Dorifto! Initial D Arcade Game Has Real (Moving) Cars
Old-school JDM goodness from real cars you can’t crash.
Tokyo is a wonderful, bizarre place, and it’s crawling with our most prized automotive fantasies. Driving a Nineties Japanese Domestic Market-spec sports car on the country’s winding mountain roads is one of those dreams. For the last few years, Sega—yes, they still exist, you Dreamcast ditchers—has run a driving simulator with real cars clamped to hydraulic stilts.
On the first floor of Sega’s Joypolis, a arcade/theme park/crepe shop on Tokyo Bay, there are three cars from the cult manga and video game series Initial D. Each is decked out to exacting anime specification: The yellow third-gen Mazda RX-7, white Toyota Sprinter Trueno AE86 and a blue Subaru Impreza WRX STI. (The latter, a Type R Version V. Not that we’re nerds). Screens fill the windshield, while the steering wheel and pedals are the very definition of “drive by wire.”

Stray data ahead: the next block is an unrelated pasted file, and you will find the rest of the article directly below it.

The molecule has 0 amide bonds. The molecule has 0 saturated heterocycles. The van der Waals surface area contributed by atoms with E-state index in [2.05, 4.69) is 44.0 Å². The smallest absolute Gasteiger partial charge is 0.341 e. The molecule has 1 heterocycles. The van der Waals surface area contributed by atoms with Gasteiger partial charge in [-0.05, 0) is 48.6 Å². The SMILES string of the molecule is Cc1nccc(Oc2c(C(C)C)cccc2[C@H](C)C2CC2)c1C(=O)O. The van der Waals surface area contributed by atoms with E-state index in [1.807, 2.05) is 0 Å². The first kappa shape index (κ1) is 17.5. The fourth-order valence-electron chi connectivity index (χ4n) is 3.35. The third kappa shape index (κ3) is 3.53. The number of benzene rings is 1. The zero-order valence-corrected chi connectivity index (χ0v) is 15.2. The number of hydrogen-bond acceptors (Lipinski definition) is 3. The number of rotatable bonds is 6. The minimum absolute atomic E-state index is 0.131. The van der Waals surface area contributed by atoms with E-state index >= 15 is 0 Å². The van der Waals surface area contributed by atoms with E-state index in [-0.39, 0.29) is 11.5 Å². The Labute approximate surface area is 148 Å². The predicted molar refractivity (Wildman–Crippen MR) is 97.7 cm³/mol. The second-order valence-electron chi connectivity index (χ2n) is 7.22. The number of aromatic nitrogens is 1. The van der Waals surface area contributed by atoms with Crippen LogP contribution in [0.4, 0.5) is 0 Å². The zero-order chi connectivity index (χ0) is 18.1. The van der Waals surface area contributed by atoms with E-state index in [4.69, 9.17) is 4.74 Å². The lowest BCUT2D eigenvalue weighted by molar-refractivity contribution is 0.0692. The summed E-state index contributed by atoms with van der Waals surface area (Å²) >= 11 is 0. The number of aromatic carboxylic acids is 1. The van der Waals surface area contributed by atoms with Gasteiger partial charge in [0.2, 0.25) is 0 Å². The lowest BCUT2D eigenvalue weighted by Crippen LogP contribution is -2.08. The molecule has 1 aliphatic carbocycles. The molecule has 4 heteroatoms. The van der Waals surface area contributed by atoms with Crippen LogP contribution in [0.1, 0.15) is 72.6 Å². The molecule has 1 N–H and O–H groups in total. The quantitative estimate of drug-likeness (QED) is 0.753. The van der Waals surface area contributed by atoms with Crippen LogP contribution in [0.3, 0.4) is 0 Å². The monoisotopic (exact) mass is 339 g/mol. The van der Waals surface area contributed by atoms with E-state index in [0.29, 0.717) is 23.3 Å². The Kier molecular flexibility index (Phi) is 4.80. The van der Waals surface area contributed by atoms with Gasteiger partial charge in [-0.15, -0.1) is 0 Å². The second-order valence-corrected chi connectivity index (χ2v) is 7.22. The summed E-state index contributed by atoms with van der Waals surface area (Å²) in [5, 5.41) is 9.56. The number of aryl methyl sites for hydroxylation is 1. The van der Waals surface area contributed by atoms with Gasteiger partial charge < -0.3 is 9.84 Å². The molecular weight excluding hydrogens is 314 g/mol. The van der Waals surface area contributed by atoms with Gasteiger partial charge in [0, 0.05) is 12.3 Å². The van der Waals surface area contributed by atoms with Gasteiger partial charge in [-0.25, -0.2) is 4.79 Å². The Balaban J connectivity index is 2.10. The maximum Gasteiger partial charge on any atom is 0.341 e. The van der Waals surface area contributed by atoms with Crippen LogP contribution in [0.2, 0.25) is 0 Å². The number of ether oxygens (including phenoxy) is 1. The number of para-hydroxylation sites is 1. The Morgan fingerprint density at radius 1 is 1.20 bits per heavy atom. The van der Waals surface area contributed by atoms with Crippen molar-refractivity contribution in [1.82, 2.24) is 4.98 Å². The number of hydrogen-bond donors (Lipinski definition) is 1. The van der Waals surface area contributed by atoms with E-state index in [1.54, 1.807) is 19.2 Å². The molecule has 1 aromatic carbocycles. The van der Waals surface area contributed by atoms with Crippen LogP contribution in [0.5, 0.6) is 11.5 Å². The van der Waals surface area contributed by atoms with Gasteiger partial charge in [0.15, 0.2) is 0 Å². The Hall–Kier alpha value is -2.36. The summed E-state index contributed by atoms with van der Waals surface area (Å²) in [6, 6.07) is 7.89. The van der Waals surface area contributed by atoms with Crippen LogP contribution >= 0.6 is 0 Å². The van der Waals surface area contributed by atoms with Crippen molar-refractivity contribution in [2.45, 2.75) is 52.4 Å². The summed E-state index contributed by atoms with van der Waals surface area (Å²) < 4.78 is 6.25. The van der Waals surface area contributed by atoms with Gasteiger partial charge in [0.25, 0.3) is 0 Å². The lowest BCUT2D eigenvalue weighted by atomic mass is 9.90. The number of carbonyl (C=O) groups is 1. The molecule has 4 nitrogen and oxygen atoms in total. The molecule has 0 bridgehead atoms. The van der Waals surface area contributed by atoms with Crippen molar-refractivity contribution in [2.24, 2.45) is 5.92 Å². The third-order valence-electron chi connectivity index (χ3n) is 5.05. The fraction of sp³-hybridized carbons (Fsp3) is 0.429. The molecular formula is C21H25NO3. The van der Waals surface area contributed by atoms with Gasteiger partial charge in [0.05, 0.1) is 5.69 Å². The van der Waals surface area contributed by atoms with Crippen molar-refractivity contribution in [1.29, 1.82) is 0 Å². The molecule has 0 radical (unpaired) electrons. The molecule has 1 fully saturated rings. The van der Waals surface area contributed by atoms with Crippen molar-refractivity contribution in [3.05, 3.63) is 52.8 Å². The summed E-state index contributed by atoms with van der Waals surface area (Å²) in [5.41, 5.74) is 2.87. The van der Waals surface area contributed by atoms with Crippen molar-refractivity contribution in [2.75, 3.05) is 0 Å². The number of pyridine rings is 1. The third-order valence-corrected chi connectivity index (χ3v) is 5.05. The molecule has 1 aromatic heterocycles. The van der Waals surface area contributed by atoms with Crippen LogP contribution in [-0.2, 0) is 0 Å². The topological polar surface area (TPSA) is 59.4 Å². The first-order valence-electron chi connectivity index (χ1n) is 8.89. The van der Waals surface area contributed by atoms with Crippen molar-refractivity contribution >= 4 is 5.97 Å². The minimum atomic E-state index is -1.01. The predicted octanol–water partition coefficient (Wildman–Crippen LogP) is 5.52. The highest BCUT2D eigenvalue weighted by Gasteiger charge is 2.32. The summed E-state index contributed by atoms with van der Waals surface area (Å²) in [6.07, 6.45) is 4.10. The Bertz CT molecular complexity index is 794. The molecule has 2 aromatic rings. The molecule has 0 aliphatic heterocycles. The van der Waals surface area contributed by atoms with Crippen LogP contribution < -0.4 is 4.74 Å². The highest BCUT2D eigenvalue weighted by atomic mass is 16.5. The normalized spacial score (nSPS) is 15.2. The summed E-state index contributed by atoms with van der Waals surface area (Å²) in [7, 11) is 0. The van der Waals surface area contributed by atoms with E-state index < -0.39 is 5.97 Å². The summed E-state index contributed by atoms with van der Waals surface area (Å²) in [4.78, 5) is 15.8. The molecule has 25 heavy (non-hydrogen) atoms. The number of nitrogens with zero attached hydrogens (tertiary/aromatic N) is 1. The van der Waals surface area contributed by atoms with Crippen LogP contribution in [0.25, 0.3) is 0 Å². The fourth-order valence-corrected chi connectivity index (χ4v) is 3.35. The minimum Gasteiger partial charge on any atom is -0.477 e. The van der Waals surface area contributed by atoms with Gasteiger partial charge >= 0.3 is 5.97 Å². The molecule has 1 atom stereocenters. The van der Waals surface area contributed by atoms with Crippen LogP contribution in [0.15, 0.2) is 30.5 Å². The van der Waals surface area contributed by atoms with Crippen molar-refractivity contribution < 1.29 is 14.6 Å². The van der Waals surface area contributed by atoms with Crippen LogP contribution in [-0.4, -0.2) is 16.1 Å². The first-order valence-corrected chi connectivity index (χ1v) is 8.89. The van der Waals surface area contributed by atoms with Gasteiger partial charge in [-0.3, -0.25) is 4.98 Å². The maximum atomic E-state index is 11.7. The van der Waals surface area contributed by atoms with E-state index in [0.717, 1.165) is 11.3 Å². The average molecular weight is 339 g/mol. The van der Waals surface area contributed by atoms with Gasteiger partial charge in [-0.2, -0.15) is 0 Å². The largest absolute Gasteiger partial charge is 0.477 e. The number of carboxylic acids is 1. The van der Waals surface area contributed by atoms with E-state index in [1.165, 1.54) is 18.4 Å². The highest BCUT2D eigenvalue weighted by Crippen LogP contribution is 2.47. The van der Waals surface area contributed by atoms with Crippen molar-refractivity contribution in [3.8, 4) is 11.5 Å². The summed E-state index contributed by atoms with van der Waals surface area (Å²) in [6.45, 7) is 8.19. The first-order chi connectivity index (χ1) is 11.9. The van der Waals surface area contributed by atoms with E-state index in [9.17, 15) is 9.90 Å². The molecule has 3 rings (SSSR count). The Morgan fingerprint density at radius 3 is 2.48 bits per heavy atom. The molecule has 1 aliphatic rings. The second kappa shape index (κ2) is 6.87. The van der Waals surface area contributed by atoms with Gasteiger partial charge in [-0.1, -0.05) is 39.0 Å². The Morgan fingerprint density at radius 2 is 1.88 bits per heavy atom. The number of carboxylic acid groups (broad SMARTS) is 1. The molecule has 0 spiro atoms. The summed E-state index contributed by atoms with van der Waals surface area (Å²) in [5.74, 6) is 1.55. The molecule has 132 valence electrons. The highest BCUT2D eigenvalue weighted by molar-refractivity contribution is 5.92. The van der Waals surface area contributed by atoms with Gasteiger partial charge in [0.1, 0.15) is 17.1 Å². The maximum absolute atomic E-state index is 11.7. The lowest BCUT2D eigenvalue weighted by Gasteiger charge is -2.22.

The video below is three years old, we know, and it shows the old Stage 4 Initial D game. But the Joypolis Stage still looks to be open, and for 600 Yen (five bucks), what could be better than hopping in a right-hand drive RX-7 and pretending to beat the tofu delivery boy next to you? It’s what you’ll need to do next time you’re in town.
- RELATEDForza 6 May Save Car CultureOr, why driving simulators can—and should—consume the lives of every generation.READ NOW
- RELATEDForza Motorsport 6 is a Digital DominatrixThe latest Xbox racing sim will punish and demean. And that’s the fun of it.READ NOW
- RELATED7 Reasons Why Call of Duty: Black Ops 3 Is a Huge DisappointmentPrinting money by pandering to dullards.READ NOW